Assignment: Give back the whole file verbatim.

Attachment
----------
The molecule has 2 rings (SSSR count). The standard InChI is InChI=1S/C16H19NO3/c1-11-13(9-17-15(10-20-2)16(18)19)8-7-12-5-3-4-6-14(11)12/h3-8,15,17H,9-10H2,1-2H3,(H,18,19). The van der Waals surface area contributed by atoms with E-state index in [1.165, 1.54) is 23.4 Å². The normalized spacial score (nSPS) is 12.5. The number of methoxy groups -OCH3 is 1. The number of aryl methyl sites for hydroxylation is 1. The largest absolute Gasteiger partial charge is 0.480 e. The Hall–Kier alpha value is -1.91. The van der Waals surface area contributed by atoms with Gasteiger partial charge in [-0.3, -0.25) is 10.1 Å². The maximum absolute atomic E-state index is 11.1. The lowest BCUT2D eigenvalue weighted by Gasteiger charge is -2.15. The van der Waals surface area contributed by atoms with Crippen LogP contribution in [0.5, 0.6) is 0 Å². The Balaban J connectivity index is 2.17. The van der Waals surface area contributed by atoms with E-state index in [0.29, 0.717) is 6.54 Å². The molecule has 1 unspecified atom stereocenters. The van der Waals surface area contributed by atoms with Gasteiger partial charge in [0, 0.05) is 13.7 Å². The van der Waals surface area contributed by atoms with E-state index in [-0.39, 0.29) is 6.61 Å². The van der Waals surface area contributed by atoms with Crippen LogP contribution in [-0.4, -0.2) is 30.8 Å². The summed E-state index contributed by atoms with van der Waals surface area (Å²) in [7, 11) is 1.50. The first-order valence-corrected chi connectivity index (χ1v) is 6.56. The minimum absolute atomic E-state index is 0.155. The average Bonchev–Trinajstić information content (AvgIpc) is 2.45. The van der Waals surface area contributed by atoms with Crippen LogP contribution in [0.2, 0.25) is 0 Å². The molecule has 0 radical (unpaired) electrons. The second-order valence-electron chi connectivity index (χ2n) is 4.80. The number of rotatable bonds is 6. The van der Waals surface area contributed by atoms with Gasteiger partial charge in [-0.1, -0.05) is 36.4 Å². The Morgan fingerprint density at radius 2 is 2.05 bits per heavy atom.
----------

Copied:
The molecule has 2 rings (SSSR count). The standard InChI is InChI=1S/C16H19NO3/c1-11-13(9-17-15(10-20-2)16(18)19)8-7-12-5-3-4-6-14(11)12/h3-8,15,17H,9-10H2,1-2H3,(H,18,19). The van der Waals surface area contributed by atoms with E-state index in [1.165, 1.54) is 23.4 Å². The normalized spacial score (nSPS) is 12.5. The number of methoxy groups -OCH3 is 1. The number of aryl methyl sites for hydroxylation is 1. The largest absolute Gasteiger partial charge is 0.480 e. The Hall–Kier alpha value is -1.91. The van der Waals surface area contributed by atoms with Gasteiger partial charge in [-0.3, -0.25) is 10.1 Å². The maximum absolute atomic E-state index is 11.1. The lowest BCUT2D eigenvalue weighted by Gasteiger charge is -2.15. The van der Waals surface area contributed by atoms with Crippen LogP contribution in [0.5, 0.6) is 0 Å². The Balaban J connectivity index is 2.17. The van der Waals surface area contributed by atoms with E-state index in [0.29, 0.717) is 6.54 Å². The molecule has 1 unspecified atom stereocenters. The van der Waals surface area contributed by atoms with Gasteiger partial charge in [0, 0.05) is 13.7 Å². The van der Waals surface area contributed by atoms with E-state index in [-0.39, 0.29) is 6.61 Å². The van der Waals surface area contributed by atoms with Crippen LogP contribution in [-0.4, -0.2) is 30.8 Å². The summed E-state index contributed by atoms with van der Waals surface area (Å²) in [7, 11) is 1.50. The first-order valence-corrected chi connectivity index (χ1v) is 6.56. The minimum absolute atomic E-state index is 0.155. The average Bonchev–Trinajstić information content (AvgIpc) is 2.45. The van der Waals surface area contributed by atoms with Crippen LogP contribution in [0.2, 0.25) is 0 Å². The molecule has 0 radical (unpaired) electrons. The second-order valence-electron chi connectivity index (χ2n) is 4.80. The number of rotatable bonds is 6. The van der Waals surface area contributed by atoms with Gasteiger partial charge in [-0.1, -0.05) is 36.4 Å². The Morgan fingerprint density at radius 2 is 2.05 bits per heavy atom.